Gas permeable devices that make more efficient use of space are described in co-pending U.S. patent application Ser. No. 10/961,814 (Wilson et al.). Among the gas permeable devices described in Wilson et al. '814 are those that allow culture scale up in the vertical direction while retaining the simplicity of the traditional multi-shelved flask. For example, Wilson et al. '814 describe the vertical scale up of gas permeable devices comprised of shelves stacked one above the other for cells to reside upon. Gas transfer occurs through the walls of the device. Unlike the scale up of traditional gas permeable devices, increasing culture size can be achieved by increasing the size of the device in the vertical direction as opposed to the horizontal direction. Since there is no need for a gas-liquid interface, this allows optimal space efficiency during vertical scale up of a culture. A more compact device is attained relative to the multi-shelved flask. Attributes not possible in the traditional multi-shelved flask are present. For example, the device can be inverted to allow adherent cells to be cultured on the upper and lower surfaces of the stacked shelves to further optimize space efficiency. The invention described herein expands upon the gas permeable advantages described in co-pending Wilson et al. '314 to create new geometry that provides a superior alternative to the traditional multiple shelf flask.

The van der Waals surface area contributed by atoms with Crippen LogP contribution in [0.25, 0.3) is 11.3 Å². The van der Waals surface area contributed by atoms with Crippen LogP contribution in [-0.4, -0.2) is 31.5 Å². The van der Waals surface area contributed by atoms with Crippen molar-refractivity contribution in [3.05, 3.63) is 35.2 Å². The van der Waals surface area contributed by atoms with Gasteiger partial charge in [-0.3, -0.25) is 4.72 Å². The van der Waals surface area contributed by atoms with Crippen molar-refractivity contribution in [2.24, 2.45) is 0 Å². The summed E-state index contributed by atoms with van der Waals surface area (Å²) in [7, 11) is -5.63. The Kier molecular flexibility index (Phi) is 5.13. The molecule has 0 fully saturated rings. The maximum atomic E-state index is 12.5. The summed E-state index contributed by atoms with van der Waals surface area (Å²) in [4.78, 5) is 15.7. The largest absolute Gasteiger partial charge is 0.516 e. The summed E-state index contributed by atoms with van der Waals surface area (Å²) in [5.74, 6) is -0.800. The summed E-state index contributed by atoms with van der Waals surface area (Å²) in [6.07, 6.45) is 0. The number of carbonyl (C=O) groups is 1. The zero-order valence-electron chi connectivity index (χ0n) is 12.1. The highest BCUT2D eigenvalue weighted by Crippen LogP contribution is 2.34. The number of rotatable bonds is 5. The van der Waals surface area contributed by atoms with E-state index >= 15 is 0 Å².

It is an object of the present invention to provide improved cell culture devices and methods that minimize the potential for non-uniform culture conditions to exist throughout the device, allow space efficient culture scale up of adherent or suspension cells, are easy to use, can function without need to perfuse medium or gas, and allow the user to make effective use of the upper, lower, or sidewall surfaces of each culture compartment. Still further objects and advantages will become apparent from consideration of the ensuing description and drawings.